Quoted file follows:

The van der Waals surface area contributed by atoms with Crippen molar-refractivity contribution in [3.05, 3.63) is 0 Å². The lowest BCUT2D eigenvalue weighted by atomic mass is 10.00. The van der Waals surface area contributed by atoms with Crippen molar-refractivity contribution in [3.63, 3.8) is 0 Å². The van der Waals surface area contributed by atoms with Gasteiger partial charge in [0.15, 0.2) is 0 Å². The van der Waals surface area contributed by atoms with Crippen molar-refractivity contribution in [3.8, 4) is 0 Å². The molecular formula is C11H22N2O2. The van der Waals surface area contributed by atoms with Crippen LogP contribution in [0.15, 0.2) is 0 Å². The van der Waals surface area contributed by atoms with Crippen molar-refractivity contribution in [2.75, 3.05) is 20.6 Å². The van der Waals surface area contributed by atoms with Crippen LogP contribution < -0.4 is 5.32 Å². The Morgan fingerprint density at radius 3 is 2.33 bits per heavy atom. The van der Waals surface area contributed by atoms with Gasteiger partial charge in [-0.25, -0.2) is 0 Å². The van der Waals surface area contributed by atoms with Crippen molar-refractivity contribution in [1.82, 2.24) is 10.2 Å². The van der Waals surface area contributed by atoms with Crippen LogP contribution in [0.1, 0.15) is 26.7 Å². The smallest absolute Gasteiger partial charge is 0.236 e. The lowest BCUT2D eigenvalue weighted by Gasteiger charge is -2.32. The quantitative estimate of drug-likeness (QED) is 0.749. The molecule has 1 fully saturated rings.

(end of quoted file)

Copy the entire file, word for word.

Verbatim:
The van der Waals surface area contributed by atoms with Crippen molar-refractivity contribution in [3.05, 3.63) is 0 Å². The lowest BCUT2D eigenvalue weighted by atomic mass is 10.00. The van der Waals surface area contributed by atoms with Crippen molar-refractivity contribution in [3.63, 3.8) is 0 Å². The van der Waals surface area contributed by atoms with Gasteiger partial charge in [0.15, 0.2) is 0 Å². The van der Waals surface area contributed by atoms with Crippen molar-refractivity contribution in [3.8, 4) is 0 Å². The molecular formula is C11H22N2O2. The van der Waals surface area contributed by atoms with Crippen LogP contribution in [0.15, 0.2) is 0 Å². The van der Waals surface area contributed by atoms with Crippen molar-refractivity contribution in [2.75, 3.05) is 20.6 Å². The van der Waals surface area contributed by atoms with Crippen LogP contribution < -0.4 is 5.32 Å². The Morgan fingerprint density at radius 3 is 2.33 bits per heavy atom. The van der Waals surface area contributed by atoms with Gasteiger partial charge in [-0.25, -0.2) is 0 Å². The van der Waals surface area contributed by atoms with Crippen molar-refractivity contribution in [1.82, 2.24) is 10.2 Å². The van der Waals surface area contributed by atoms with Crippen LogP contribution in [0.1, 0.15) is 26.7 Å². The smallest absolute Gasteiger partial charge is 0.236 e. The lowest BCUT2D eigenvalue weighted by Gasteiger charge is -2.32. The quantitative estimate of drug-likeness (QED) is 0.749. The molecule has 1 fully saturated rings.